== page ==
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IPEN

A Toxics-Free Future

Toxic Toy or Toxic Waste: Recycling POPs into New Products

A new survey found toxic flame retardant chemicals from electronic waste are recycled into plastic children’s toys for sale in the European Union. Measurements of 21 toys purchased in six EU countries found that 43% of them contained significant levels of OctaBDE and/or DecaBDE. OctaBDE is listed in the Stockholm Convention for global elimination. DecaBDE is under evaluation by the Stockholm Convention expert committee which has concluded that “global action is warranted.” Both chemicals are ubiquitous in the environment globally and can disrupt human hormone systems, creating potential adverse effects on the development of the nervous system and children’s IQ.

“Toxic chemicals should not be recycled into consumer products, especially toys for children,” said Jitka Strakova, Arnika Association. “Toxic recycling poisons our children and the circular economy.”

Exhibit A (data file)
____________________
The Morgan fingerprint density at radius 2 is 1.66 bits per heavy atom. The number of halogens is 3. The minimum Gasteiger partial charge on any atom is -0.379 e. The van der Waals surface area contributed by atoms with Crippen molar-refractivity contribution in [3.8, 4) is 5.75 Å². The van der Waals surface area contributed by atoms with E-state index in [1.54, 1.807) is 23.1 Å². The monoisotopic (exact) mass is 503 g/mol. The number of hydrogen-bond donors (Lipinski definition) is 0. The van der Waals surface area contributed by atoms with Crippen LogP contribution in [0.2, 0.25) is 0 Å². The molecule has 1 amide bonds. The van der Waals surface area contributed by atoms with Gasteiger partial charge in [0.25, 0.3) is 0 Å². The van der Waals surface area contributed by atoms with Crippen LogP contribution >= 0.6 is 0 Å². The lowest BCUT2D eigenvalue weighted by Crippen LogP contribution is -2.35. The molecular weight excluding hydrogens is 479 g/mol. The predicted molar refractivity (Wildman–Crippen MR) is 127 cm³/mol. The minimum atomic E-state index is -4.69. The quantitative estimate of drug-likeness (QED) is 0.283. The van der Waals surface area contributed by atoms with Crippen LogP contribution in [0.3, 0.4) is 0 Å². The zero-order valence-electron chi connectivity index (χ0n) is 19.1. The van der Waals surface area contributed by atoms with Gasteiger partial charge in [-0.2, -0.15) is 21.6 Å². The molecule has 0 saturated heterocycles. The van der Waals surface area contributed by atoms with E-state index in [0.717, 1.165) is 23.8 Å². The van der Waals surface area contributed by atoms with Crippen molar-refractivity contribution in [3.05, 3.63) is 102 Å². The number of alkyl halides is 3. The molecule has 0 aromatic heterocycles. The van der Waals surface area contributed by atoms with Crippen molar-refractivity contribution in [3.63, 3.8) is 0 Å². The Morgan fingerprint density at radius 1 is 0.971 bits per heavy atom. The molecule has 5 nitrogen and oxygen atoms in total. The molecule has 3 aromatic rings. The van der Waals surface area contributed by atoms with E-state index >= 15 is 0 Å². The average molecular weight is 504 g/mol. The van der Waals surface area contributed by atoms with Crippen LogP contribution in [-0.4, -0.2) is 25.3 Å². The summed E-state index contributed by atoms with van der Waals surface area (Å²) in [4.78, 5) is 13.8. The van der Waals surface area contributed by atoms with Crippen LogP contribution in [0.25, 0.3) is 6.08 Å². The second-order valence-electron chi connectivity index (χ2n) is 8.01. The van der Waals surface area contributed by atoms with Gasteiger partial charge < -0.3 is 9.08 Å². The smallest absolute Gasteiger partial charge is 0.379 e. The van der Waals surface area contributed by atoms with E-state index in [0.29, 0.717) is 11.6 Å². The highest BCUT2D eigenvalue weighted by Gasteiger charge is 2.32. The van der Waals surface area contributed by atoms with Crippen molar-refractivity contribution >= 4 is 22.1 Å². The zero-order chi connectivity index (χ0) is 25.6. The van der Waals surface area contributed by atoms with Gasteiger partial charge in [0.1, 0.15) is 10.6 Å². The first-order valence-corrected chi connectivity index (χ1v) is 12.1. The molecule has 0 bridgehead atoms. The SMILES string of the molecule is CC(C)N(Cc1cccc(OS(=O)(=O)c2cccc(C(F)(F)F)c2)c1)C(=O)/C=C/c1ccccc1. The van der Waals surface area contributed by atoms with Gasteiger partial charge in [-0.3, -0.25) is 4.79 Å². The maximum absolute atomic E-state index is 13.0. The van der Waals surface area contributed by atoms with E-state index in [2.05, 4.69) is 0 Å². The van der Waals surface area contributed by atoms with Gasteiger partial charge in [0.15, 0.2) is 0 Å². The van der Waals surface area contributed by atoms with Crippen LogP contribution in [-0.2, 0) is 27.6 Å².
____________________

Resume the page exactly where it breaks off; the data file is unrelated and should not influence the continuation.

At issue is a Stockholm Convention policy that permits the recycling of materials containing OctaBDE and a related substance, PentaBDE, until 2030. A decision about whether to recommend a similar toxic recycling policy for DecaBDE will be made by a Stockholm Convention expert committee known as the POPs Review Committee during its meeting from 19 – 23 October. In 2011, the POPs Review Committee warned against toxic recycling and recommended countries to, “…eliminate brominated diphenyl ethers[BDEs] from the recycling streams as swiftly as possible” Despite this recommendation, a small number of countries have suggested the possibility of recommending a recycling exemption for DecaBDE at the upcoming meeting.

“The POPs Review Committee should endorse the current draft DecaBDE document which clearly states that toxic recycling of DecaBDE should be avoided,” said Joe DiGangi, IPEN. “In addition to poisoning children at home, recycled materials containing DecaBDE can be dumped in developing countries that do not have the capacity to deal with it. That’s not acceptable.”

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